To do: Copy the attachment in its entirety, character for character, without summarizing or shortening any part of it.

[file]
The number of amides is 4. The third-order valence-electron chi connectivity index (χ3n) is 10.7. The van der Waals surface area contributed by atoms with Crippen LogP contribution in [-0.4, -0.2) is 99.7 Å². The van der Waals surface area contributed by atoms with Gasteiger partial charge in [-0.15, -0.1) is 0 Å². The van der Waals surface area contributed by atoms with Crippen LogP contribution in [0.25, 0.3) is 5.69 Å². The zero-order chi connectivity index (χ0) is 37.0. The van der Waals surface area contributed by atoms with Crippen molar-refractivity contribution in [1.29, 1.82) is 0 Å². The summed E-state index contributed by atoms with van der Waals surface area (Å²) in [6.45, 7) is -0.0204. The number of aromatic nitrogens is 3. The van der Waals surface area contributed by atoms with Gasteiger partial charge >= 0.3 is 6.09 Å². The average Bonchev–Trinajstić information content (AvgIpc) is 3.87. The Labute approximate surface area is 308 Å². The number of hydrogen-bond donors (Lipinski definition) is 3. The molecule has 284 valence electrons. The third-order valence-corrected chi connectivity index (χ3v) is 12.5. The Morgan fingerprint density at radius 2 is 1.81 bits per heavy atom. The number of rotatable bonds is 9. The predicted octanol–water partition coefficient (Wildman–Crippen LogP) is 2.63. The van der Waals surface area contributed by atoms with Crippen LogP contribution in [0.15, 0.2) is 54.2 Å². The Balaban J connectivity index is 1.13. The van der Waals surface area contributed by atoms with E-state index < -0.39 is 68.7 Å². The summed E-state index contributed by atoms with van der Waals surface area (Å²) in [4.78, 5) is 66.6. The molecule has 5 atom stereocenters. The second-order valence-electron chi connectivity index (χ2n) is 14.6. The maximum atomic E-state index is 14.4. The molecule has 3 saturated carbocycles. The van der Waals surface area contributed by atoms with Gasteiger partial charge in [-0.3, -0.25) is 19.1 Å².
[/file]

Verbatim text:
The number of amides is 4. The third-order valence-electron chi connectivity index (χ3n) is 10.7. The van der Waals surface area contributed by atoms with Crippen LogP contribution in [-0.4, -0.2) is 99.7 Å². The van der Waals surface area contributed by atoms with Gasteiger partial charge in [-0.15, -0.1) is 0 Å². The van der Waals surface area contributed by atoms with Crippen LogP contribution in [0.25, 0.3) is 5.69 Å². The zero-order chi connectivity index (χ0) is 37.0. The van der Waals surface area contributed by atoms with Crippen molar-refractivity contribution in [1.29, 1.82) is 0 Å². The summed E-state index contributed by atoms with van der Waals surface area (Å²) in [6.45, 7) is -0.0204. The number of aromatic nitrogens is 3. The van der Waals surface area contributed by atoms with Gasteiger partial charge >= 0.3 is 6.09 Å². The average Bonchev–Trinajstić information content (AvgIpc) is 3.87. The Labute approximate surface area is 308 Å². The number of hydrogen-bond donors (Lipinski definition) is 3. The molecule has 284 valence electrons. The third-order valence-corrected chi connectivity index (χ3v) is 12.5. The Morgan fingerprint density at radius 2 is 1.81 bits per heavy atom. The number of rotatable bonds is 9. The predicted octanol–water partition coefficient (Wildman–Crippen LogP) is 2.63. The van der Waals surface area contributed by atoms with Crippen LogP contribution in [0.15, 0.2) is 54.2 Å². The Balaban J connectivity index is 1.13. The van der Waals surface area contributed by atoms with E-state index < -0.39 is 68.7 Å². The summed E-state index contributed by atoms with van der Waals surface area (Å²) in [4.78, 5) is 66.6. The molecule has 5 atom stereocenters. The second-order valence-electron chi connectivity index (χ2n) is 14.6. The maximum atomic E-state index is 14.4. The molecule has 3 saturated carbocycles. The van der Waals surface area contributed by atoms with Gasteiger partial charge in [-0.3, -0.25) is 19.1 Å².